In every market NPR can be heard but a local public radio station can be experienced.  And that’s something special. “Public service” should not mean only over the air.

This would be a model that gives consumers and fans what they want the way they want it.  A model that recognizes that shows are supported for one reason and stations for another.  A model the acknowledges that technological innovation means local stations are less a distribution channel for NPR and more an advertising partner, a megaphone to current and potential audiences.

A model that refocuses local public radio stations away from content for its own sake and towards improving the lives of its consumers in its local communities.

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  • James

    I think there’s a lot going on here in your post, and the idea that shows should solicit.  Maybe more than the scope of this comment.

    Part of the public radio mandate is giving the public more than what it wants, but also what it needs.  The soliciting by shows would turn stations into a popularity contest, with the effect of slimming down playlists much like rock radio has done.  More repeats of the shows that bring in the donations, because that drives the money to the stations.  For those of us who like public radio but don’t care for Prairie Home Companion or Car Talk, it would help to push us further away from the stations, not closer.

    You mention This American Life, but they aren’t an NPR program (You probably know this).  So you then have content networks competing with each other to buy airtime on the radio stations.  That doesn’t sound appealing.

    Stations have been concerned with NPR (and the others) pulling listeners away from their radios for years, but in today’s media landscape, without the online presence NPR has, they would get buried alive.  And not enough stations have quality local programming these days.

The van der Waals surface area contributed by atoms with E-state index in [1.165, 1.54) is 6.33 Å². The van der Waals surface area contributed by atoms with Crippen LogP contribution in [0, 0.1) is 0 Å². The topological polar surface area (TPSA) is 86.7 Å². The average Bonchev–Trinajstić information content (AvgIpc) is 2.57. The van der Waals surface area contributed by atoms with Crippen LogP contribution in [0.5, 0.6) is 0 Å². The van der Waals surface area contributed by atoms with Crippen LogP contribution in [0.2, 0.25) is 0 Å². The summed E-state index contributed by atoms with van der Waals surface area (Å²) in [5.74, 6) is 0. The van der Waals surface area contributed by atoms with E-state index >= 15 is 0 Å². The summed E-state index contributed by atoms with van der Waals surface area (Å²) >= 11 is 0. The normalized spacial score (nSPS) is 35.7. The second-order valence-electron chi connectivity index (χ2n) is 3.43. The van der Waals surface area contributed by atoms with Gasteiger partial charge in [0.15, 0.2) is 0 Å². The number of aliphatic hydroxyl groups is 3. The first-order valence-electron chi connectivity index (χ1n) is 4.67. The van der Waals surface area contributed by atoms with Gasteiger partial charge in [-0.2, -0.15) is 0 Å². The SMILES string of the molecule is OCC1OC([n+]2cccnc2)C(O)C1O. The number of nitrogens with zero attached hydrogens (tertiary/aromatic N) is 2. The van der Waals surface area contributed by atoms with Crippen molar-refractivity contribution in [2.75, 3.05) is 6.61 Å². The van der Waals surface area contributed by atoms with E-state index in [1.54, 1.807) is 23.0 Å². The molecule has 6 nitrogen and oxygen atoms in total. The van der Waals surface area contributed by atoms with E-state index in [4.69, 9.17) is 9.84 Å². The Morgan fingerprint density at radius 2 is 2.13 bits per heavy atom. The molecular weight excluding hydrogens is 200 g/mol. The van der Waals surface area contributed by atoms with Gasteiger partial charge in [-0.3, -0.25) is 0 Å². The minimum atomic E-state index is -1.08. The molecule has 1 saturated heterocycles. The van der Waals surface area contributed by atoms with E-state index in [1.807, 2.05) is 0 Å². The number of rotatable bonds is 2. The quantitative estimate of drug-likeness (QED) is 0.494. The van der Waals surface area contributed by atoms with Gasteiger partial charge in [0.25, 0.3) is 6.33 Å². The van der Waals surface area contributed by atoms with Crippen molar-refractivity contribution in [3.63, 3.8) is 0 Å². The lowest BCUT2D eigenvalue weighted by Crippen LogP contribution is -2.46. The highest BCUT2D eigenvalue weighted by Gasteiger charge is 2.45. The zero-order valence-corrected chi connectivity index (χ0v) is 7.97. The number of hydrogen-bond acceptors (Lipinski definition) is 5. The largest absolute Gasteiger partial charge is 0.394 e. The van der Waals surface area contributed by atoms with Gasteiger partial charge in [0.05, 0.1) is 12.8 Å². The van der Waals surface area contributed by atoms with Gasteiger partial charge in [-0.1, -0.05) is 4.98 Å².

• http://www.markramseymedia.com Mark Ramsey

    If public service is about giving an audience what it wants but also what it needs we should not penalize the shows people want because we’re afraid they won’t support the shows they “need.” To do so limits the potential of public service just as limiting the sale of music to albums instead of mp3′s limits the sale of music. And it defines public service as something it should not be = shouldn’t the public decide what it deems “service”?

    I mentioned TAL as an example, but yes, I know it’s not NPR. By the way, content networks compete right now for airtime on public radio stations. Wouldn’t it be nice to know that some of the gatekeeping is based on audience demand?

    Stations can’t be concerned with NPR pulling away listeners – NPR is doing what it’s built to do. But stations are important marketing partners and their role in the equation should be recognized as more than a funding source. NPR’s digital success should halo over all the partners who make it possible, including local stations.

    By the way, thanks for your great comments!

  • James